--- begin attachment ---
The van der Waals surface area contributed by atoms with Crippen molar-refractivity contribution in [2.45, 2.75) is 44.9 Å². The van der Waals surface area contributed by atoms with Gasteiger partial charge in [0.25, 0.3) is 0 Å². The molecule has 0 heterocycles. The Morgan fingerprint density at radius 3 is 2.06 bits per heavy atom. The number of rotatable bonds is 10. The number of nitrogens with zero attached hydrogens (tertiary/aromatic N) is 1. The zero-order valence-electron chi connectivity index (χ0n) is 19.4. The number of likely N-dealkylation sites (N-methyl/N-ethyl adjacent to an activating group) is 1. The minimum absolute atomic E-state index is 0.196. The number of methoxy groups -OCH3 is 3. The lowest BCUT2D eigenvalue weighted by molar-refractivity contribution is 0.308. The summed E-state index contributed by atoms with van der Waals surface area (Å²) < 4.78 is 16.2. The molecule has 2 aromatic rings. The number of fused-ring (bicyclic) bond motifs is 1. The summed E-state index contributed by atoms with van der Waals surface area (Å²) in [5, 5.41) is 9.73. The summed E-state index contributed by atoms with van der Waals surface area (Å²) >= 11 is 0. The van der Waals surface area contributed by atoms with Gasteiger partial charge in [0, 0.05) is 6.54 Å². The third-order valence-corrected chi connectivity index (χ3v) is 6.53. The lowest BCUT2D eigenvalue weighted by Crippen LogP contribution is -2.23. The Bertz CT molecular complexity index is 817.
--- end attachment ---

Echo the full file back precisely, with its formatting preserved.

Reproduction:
The van der Waals surface area contributed by atoms with Crippen molar-refractivity contribution in [2.45, 2.75) is 44.9 Å². The van der Waals surface area contributed by atoms with Gasteiger partial charge in [0.25, 0.3) is 0 Å². The molecule has 0 heterocycles. The Morgan fingerprint density at radius 3 is 2.06 bits per heavy atom. The number of rotatable bonds is 10. The number of nitrogens with zero attached hydrogens (tertiary/aromatic N) is 1. The zero-order valence-electron chi connectivity index (χ0n) is 19.4. The number of likely N-dealkylation sites (N-methyl/N-ethyl adjacent to an activating group) is 1. The minimum absolute atomic E-state index is 0.196. The number of methoxy groups -OCH3 is 3. The lowest BCUT2D eigenvalue weighted by molar-refractivity contribution is 0.308. The summed E-state index contributed by atoms with van der Waals surface area (Å²) < 4.78 is 16.2. The molecule has 2 aromatic rings. The number of fused-ring (bicyclic) bond motifs is 1. The summed E-state index contributed by atoms with van der Waals surface area (Å²) in [5, 5.41) is 9.73. The summed E-state index contributed by atoms with van der Waals surface area (Å²) >= 11 is 0. The van der Waals surface area contributed by atoms with Gasteiger partial charge in [0, 0.05) is 6.54 Å². The third-order valence-corrected chi connectivity index (χ3v) is 6.53. The lowest BCUT2D eigenvalue weighted by Crippen LogP contribution is -2.23. The Bertz CT molecular complexity index is 817.